More own brand products

Focus on sustainability

Export more products

Use more robots in warehouses

Changes are not exclusive to the large stores and Coles is also renewing its fast stores with new coffee machines and better prepared meals.

It also emphasizes sustainability and requires that all water bottles of its own brand are made from 100% recyclable material.

Meanwhile, it wants to represent its own brand range, which includes more health and wellness products, 40 percent of its sales.

In addition to these changes, Coles is also overhauling the warehouse side of its business, scrapping jobs and increasing the use of robots to save money.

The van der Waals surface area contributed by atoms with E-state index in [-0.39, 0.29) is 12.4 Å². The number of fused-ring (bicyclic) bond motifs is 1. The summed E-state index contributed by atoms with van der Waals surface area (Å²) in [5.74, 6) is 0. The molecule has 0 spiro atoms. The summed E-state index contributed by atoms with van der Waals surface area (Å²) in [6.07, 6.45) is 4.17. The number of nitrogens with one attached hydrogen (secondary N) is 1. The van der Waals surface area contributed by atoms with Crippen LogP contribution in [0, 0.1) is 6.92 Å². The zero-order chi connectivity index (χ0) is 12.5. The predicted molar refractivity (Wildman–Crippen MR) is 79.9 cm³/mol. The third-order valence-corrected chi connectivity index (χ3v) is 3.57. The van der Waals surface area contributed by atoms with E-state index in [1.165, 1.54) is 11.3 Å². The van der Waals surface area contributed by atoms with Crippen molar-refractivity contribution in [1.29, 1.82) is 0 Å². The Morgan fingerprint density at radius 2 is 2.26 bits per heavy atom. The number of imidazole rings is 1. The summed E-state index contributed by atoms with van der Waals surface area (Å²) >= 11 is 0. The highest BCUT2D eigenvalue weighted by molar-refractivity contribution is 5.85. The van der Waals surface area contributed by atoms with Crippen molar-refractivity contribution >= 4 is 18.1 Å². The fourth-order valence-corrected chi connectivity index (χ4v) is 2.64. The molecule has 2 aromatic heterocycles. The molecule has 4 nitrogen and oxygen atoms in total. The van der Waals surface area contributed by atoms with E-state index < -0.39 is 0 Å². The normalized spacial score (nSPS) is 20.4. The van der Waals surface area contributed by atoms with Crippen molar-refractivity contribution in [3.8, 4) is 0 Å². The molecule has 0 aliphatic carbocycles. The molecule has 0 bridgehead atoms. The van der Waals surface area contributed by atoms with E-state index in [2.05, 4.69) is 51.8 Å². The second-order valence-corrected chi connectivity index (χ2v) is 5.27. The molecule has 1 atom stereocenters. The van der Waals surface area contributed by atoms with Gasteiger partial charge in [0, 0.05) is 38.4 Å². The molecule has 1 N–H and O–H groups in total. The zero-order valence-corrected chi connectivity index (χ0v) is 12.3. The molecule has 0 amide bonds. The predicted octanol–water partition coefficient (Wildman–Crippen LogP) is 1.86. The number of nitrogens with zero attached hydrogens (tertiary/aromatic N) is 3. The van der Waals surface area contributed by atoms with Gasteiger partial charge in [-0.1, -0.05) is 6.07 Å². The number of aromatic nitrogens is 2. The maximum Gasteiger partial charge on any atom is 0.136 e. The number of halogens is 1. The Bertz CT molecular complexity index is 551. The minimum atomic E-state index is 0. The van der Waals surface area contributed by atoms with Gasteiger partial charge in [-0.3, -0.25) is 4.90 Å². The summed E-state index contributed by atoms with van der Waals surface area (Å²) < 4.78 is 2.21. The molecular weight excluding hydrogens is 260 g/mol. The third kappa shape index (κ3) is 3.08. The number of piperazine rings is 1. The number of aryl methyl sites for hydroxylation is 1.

More robots mean lower costs, which in turn means cheaper food for customers who then have more money to spend in the economy and create jobs elsewhere.

Coles, which earned $ 1.5 billion in 2018 and employs 100,000 people, has a 30 percent stake in the Australian supermarket market, only 37 percent of Woolworths.

The chain says it focuses on $ 1 billion in cumulative savings over a four-year period, while preparing to compete in a supermarket with discount stores.

To cater for increasingly busy customers, it will increase home delivery slots during peak times and develop its delivery partnership with UberEats

To cater for increasingly busy customers, it will increase home delivery slots during peak times and develop its delivery partnership with UberEats

To cater for increasingly busy customers, it will increase home delivery slots during peak times and develop its delivery partnership with UberEats